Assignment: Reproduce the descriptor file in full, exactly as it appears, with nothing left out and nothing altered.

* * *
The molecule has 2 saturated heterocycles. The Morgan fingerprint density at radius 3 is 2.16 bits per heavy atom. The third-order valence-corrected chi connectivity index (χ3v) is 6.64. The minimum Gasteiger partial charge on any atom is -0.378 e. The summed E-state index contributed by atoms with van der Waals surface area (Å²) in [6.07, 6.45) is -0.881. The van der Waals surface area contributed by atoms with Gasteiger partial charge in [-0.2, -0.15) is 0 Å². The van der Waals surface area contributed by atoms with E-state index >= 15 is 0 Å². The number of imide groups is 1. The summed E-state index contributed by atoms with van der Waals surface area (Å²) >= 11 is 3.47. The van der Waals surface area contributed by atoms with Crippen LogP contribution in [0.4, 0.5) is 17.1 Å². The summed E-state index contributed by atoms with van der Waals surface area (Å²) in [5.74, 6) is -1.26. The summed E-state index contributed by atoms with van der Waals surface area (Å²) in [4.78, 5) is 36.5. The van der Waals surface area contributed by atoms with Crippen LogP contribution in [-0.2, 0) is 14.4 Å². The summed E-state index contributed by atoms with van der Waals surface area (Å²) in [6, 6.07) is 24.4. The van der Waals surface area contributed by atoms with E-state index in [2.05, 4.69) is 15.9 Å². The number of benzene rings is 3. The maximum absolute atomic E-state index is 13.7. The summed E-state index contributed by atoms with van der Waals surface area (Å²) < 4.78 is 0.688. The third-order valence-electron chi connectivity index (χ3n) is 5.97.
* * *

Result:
The molecule has 2 saturated heterocycles. The Morgan fingerprint density at radius 3 is 2.16 bits per heavy atom. The third-order valence-corrected chi connectivity index (χ3v) is 6.64. The minimum Gasteiger partial charge on any atom is -0.378 e. The summed E-state index contributed by atoms with van der Waals surface area (Å²) in [6.07, 6.45) is -0.881. The van der Waals surface area contributed by atoms with Gasteiger partial charge in [-0.2, -0.15) is 0 Å². The van der Waals surface area contributed by atoms with E-state index >= 15 is 0 Å². The number of imide groups is 1. The summed E-state index contributed by atoms with van der Waals surface area (Å²) >= 11 is 3.47. The van der Waals surface area contributed by atoms with Crippen LogP contribution in [0.4, 0.5) is 17.1 Å². The summed E-state index contributed by atoms with van der Waals surface area (Å²) in [5.74, 6) is -1.26. The summed E-state index contributed by atoms with van der Waals surface area (Å²) in [4.78, 5) is 36.5. The van der Waals surface area contributed by atoms with Crippen LogP contribution in [-0.2, 0) is 14.4 Å². The summed E-state index contributed by atoms with van der Waals surface area (Å²) in [6, 6.07) is 24.4. The van der Waals surface area contributed by atoms with E-state index in [2.05, 4.69) is 15.9 Å². The number of benzene rings is 3. The maximum absolute atomic E-state index is 13.7. The summed E-state index contributed by atoms with van der Waals surface area (Å²) < 4.78 is 0.688. The third-order valence-electron chi connectivity index (χ3n) is 5.97.